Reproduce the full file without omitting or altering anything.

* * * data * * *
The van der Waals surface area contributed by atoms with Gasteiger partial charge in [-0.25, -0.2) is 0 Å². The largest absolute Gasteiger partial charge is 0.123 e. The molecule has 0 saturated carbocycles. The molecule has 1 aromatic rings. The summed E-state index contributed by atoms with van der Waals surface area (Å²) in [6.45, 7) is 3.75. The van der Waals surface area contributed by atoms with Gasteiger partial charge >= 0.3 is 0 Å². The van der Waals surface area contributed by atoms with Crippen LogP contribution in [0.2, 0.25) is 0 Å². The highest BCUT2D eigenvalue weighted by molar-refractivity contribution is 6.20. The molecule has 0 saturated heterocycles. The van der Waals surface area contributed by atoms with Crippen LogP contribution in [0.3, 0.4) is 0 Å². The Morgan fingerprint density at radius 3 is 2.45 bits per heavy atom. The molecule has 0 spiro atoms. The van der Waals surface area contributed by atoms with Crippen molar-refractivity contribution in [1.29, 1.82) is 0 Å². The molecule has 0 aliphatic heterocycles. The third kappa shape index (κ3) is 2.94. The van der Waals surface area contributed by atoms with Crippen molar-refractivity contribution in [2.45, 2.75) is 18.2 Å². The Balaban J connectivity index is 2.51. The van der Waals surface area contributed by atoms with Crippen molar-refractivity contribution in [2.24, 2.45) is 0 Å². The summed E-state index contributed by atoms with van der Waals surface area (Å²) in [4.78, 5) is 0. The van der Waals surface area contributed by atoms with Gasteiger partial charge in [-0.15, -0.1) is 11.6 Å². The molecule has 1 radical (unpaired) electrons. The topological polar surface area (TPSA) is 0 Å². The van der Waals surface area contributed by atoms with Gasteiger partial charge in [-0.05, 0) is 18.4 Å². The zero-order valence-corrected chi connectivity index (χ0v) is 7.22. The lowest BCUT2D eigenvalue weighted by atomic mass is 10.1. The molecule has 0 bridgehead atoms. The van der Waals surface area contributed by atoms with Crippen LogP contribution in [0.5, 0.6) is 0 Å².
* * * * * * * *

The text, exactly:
The van der Waals surface area contributed by atoms with Gasteiger partial charge in [-0.25, -0.2) is 0 Å². The largest absolute Gasteiger partial charge is 0.123 e. The molecule has 0 saturated carbocycles. The molecule has 1 aromatic rings. The summed E-state index contributed by atoms with van der Waals surface area (Å²) in [6.45, 7) is 3.75. The van der Waals surface area contributed by atoms with Gasteiger partial charge >= 0.3 is 0 Å². The van der Waals surface area contributed by atoms with Crippen LogP contribution in [0.2, 0.25) is 0 Å². The highest BCUT2D eigenvalue weighted by molar-refractivity contribution is 6.20. The molecule has 0 saturated heterocycles. The van der Waals surface area contributed by atoms with Crippen LogP contribution in [0.3, 0.4) is 0 Å². The Morgan fingerprint density at radius 3 is 2.45 bits per heavy atom. The molecule has 0 spiro atoms. The van der Waals surface area contributed by atoms with Crippen molar-refractivity contribution in [1.29, 1.82) is 0 Å². The molecule has 0 aliphatic heterocycles. The third kappa shape index (κ3) is 2.94. The van der Waals surface area contributed by atoms with Crippen molar-refractivity contribution in [2.45, 2.75) is 18.2 Å². The Balaban J connectivity index is 2.51. The van der Waals surface area contributed by atoms with Crippen molar-refractivity contribution in [2.24, 2.45) is 0 Å². The summed E-state index contributed by atoms with van der Waals surface area (Å²) in [4.78, 5) is 0. The van der Waals surface area contributed by atoms with Gasteiger partial charge in [-0.15, -0.1) is 11.6 Å². The molecule has 1 radical (unpaired) electrons. The topological polar surface area (TPSA) is 0 Å². The van der Waals surface area contributed by atoms with Gasteiger partial charge in [-0.05, 0) is 18.4 Å². The zero-order valence-corrected chi connectivity index (χ0v) is 7.22. The lowest BCUT2D eigenvalue weighted by atomic mass is 10.1. The molecule has 0 bridgehead atoms. The van der Waals surface area contributed by atoms with Crippen LogP contribution in [0.5, 0.6) is 0 Å².